Issuing Identification Documents for the MEK Violates International Police Laws

The thirteenth session of the trial of the Mujahedin-e Khalq (MEK) terrorist group was held at the Imam Khomeini Judicial Complex in Tehran, presided over by Judge Dehghani Nia with advisors Morteza Turak and Amin Nasseri. The case involves 104 individual defendants and one organizational defendant, the MEK itself.

Judge Dehghani Nia opened the session by noting the numerous hearings conducted so far and mentioned that the court is currently listening to the complaints presented by the victims' lawyers following the completion of the indictment. He emphasized the significant nature of the accusations, which center on the group's attempts to undermine the Islamic Revolution.

Referencing a Quranic verse, Judge Dehghani highlighted the importance of resilience against enemies infiltrating society. He stated that the trial focuses on the MEK's alleged infiltration into the pillars of the Islamic Republic, an issue that remains unresolved.
Judge Dehghani Nia also announced that international criminal police (Interpol) has issued red notices for the defendants, urging host countries to refrain from issuing identification documents or visas for these individuals, in compliance with Interpol regulations.
During the session, a lawyer for the victims expressed gratitude to the judiciary for addressing the atrocities committed by the MEK, which have resulted in thousands of Iranian casualties. He called for thorough investigations and separate trials for each incident.
In response, Judge Dehghani Nia assured that the court would patiently and meticulously examine the crimes committed over the past 40 years.

MEK's ISIS-like Atrocities

During the continuation of the trial concerning the MEK terrorist group, the victims' lawyer highlighted the group's atrocities, comparing them to those of ISIS. Presenting books containing confessions from MEK members about their crimes, he emphasized the political and ideological roots of their violent actions. Judge Dehghani Nia requested these books be officially recorded.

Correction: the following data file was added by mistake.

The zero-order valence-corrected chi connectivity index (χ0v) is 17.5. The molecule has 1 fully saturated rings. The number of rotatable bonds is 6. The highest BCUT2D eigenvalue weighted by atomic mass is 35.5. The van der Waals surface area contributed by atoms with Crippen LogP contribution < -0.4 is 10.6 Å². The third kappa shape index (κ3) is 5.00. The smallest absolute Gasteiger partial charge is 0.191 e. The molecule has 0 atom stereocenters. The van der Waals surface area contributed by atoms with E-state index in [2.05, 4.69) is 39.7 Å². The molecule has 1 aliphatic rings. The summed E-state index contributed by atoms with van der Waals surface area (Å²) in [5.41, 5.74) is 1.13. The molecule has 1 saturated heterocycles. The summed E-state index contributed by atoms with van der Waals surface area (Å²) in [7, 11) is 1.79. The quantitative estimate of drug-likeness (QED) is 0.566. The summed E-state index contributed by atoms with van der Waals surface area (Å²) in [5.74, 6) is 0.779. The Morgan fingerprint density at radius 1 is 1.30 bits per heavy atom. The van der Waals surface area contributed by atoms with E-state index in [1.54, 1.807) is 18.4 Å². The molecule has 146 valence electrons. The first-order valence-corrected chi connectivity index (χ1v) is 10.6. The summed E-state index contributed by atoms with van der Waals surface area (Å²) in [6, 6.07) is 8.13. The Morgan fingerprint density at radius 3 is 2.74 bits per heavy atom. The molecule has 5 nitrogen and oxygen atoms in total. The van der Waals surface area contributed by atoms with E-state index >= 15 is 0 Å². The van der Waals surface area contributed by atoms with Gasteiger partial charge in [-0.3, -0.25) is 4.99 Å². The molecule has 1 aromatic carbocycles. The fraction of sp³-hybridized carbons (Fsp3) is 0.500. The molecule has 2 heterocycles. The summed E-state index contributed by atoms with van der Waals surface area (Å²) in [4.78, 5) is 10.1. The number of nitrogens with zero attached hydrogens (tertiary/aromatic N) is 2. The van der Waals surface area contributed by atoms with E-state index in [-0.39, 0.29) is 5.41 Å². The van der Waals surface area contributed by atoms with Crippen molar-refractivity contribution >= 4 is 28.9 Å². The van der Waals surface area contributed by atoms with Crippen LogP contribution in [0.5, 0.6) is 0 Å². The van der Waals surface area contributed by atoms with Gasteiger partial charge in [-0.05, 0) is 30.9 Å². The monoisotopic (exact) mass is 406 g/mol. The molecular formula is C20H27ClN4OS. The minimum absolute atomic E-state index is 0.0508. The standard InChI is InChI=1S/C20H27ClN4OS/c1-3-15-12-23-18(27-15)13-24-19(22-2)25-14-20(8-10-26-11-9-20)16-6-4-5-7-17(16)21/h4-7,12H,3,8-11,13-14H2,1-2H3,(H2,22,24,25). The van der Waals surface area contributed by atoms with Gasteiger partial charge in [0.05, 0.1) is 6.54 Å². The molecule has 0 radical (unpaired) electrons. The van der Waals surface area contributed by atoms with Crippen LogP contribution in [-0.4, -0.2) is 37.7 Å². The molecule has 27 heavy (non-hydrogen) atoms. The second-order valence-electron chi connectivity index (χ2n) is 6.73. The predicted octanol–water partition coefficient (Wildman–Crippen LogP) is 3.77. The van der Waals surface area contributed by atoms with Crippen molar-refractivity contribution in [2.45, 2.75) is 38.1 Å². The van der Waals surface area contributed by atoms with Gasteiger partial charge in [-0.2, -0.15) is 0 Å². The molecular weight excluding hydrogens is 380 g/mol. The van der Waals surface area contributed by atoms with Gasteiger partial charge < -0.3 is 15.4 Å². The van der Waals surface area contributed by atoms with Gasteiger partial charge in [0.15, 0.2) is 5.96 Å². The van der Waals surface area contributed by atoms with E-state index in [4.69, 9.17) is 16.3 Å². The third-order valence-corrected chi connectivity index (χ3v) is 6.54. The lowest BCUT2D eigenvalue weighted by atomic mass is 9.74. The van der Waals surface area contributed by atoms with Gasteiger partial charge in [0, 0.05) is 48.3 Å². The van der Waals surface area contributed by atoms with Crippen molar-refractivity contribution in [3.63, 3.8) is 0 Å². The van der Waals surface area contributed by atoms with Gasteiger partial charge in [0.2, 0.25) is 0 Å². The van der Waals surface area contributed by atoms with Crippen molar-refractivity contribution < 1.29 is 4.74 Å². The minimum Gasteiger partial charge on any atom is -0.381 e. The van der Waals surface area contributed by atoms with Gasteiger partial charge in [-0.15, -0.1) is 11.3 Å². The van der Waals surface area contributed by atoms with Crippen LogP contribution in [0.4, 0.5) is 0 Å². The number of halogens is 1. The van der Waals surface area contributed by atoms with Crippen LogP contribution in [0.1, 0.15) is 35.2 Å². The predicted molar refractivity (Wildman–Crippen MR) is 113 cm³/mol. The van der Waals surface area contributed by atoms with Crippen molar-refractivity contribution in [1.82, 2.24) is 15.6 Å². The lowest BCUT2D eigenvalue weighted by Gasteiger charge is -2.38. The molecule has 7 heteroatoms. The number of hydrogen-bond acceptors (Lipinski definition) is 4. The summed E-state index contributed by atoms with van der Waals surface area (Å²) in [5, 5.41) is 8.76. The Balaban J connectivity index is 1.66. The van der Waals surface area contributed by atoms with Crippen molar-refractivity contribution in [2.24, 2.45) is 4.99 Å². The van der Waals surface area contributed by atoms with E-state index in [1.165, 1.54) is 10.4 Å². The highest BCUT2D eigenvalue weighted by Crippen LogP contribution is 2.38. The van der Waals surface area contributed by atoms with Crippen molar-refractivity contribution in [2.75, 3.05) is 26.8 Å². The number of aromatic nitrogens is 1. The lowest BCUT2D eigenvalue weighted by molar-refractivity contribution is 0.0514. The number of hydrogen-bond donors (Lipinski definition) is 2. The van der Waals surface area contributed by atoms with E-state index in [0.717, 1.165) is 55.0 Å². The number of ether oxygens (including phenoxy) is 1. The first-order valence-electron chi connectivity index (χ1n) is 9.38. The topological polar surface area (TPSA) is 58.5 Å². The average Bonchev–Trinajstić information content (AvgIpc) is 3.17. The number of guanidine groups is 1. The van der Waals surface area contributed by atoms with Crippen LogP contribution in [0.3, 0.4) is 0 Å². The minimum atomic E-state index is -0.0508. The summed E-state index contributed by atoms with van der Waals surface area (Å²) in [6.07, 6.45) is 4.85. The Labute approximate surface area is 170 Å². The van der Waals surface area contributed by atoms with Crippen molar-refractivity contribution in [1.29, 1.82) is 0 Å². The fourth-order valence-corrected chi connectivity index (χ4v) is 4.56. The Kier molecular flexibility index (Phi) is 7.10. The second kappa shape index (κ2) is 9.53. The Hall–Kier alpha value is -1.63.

The victims' lawyer noted that the MEK, funded by Saddam Hussein in exchange for committing crimes against Iranian soldiers, had committed severe atrocities, including those documented in videos shown in court. In response, a defense attorney complained that extraneous accusations were being raised and called for the defendants' right to speak.

An expert on ideological matters testified about the unusual violence exhibited by the MEK, tracing it back to their foundational beliefs. He referenced the organization's ideological texts, including a key book by MEK leader Massoud Rajavi, which presents a materialistic view of God contrary to traditional Islamic beliefs.

The expert also compared MEK's actions to those of ISIS, citing the group's deviation from mainstream Islam and their utilization of communist literature in their ideology. He pointed out that the MEK's rhetoric includes a rejection of established Islamic beliefs, including those related to the occultation of Imam Mahdi and the afterlife.

This session further underscored the gravity and complexity of the crimes attributed to the MEK, with a call for thorough investigation and accountability.

MEK's Engineering-Style Butchery

The ongoing trial of the MEK terrorist group saw further shocking revelations as experts described the extreme violence perpetrated by the group. One expert detailed how MEK members would skin individuals alive and butcher them, referring to these acts as "engineering," a term they used for their torture units, similar to SAVAK's torture practices.

The expert explained that the MEK killed many simply for their religious beliefs or appearances, claiming the lives of 17,000 individuals and many more in Iraq with Saddam Hussein's assistance. He emphasized that the group's worldview was rooted in materialism, prioritizing self-interest without inherent respect for human dignity.